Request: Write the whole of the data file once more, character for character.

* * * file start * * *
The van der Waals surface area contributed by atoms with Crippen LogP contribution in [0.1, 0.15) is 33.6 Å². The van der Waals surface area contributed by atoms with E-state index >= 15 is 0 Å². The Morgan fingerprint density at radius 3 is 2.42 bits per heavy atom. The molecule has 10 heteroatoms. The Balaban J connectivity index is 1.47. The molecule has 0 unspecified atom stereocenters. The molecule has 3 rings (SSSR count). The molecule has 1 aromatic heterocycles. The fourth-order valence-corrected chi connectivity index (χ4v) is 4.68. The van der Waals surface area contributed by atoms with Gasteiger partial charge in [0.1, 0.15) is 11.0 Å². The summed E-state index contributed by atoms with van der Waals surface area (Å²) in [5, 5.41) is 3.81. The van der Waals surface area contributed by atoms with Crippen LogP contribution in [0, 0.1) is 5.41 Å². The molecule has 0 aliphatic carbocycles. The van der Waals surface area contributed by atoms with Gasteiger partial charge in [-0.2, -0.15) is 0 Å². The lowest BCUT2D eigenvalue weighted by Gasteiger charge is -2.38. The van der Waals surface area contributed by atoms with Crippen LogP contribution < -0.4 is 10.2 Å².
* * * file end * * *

The van der Waals surface area contributed by atoms with Crippen LogP contribution in [0.1, 0.15) is 33.6 Å². The van der Waals surface area contributed by atoms with E-state index >= 15 is 0 Å². The Morgan fingerprint density at radius 3 is 2.42 bits per heavy atom. The molecule has 10 heteroatoms. The Balaban J connectivity index is 1.47. The molecule has 0 unspecified atom stereocenters. The molecule has 3 rings (SSSR count). The molecule has 1 aromatic heterocycles. The fourth-order valence-corrected chi connectivity index (χ4v) is 4.68. The van der Waals surface area contributed by atoms with Gasteiger partial charge in [0.1, 0.15) is 11.0 Å². The summed E-state index contributed by atoms with van der Waals surface area (Å²) in [5, 5.41) is 3.81. The van der Waals surface area contributed by atoms with Crippen LogP contribution in [0, 0.1) is 5.41 Å². The molecule has 0 aliphatic carbocycles. The van der Waals surface area contributed by atoms with Gasteiger partial charge in [-0.2, -0.15) is 0 Å². The lowest BCUT2D eigenvalue weighted by Gasteiger charge is -2.38. The van der Waals surface area contributed by atoms with Crippen LogP contribution < -0.4 is 10.2 Å².